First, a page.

Joe, Linds and I headed down to this years North American Organic Brewers Festival on Friday night to sip some brews, enjoy the summer, and meet up with some of my coworkers. We tried several beers among the masses until Erin and Jade arrived, and helped locate Alan and his neighbors. Alan had been hanging out by the food at the Brewers festival, and I was a little incredulous until I realized that the reason was for shade.

I’ve probably said it before, but I think this festival is my favorite simply for the atmosphere. OBF is incredible, but size, mood, and venue for the organic festival is more to my taste.

Standout beers? There were a few. Maybe it was the weather, but here’s what I liked best:

  • Elliot Bay – Old Burien 600 Malt Liquor. I love a good malt liquor, and this was nearly as good as Walking Man’s Street Walker.
  • Crannog – Hell’s Kitchen Potato Ale. I’d be scared to brew with messy, messy potato startch, but this was a rather nice ale that seemed like a brown. Maybe not the best for 90F, but good.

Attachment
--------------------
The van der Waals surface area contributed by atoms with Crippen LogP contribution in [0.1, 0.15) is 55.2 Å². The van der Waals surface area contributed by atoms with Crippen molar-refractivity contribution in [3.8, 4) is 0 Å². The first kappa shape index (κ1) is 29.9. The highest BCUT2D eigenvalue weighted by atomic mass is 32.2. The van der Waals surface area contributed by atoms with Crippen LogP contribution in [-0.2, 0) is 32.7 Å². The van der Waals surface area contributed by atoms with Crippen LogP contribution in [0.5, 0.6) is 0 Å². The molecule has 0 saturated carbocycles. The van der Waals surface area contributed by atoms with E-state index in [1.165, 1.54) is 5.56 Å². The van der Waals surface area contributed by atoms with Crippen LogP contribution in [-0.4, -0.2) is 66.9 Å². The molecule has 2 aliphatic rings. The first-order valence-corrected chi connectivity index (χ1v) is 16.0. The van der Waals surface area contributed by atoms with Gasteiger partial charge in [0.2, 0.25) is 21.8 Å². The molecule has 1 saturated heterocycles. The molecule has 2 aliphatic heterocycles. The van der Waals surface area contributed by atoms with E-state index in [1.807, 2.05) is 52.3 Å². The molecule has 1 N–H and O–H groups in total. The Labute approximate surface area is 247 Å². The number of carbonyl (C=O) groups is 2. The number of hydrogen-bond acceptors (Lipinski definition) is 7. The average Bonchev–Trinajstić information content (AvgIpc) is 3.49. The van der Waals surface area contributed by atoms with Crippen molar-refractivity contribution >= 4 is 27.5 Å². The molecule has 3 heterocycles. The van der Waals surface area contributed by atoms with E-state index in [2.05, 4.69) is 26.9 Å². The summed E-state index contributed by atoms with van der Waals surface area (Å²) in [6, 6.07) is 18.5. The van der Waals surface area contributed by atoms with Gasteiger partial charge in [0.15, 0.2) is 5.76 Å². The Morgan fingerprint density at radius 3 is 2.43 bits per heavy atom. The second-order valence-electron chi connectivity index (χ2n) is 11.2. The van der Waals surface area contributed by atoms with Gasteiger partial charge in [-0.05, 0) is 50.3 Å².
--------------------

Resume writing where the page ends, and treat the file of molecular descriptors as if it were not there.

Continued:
• Laurelwood’s Green Mammoth. Had it before, but really liked it again. The other IPAs I had (most were already gone) didn’t have the right body/bitter ratio. To be honest, the only other IPAs I had were Nelson’s and the Yerba Mate one.

I really didn’t have that many different beers this time around. I think I had 8 tickets, and ended up getting the malt liquor 3 times (It was really good). The only one I didn’t really like was the Yerba Mate IPA. Many of the beers I’d had before (at Sasquatch, etc) or the lines were just absurdly long (Hub, Hair of the Dog). Luckily, Joe and I found Hub’s IPA on cask at Pause afterward.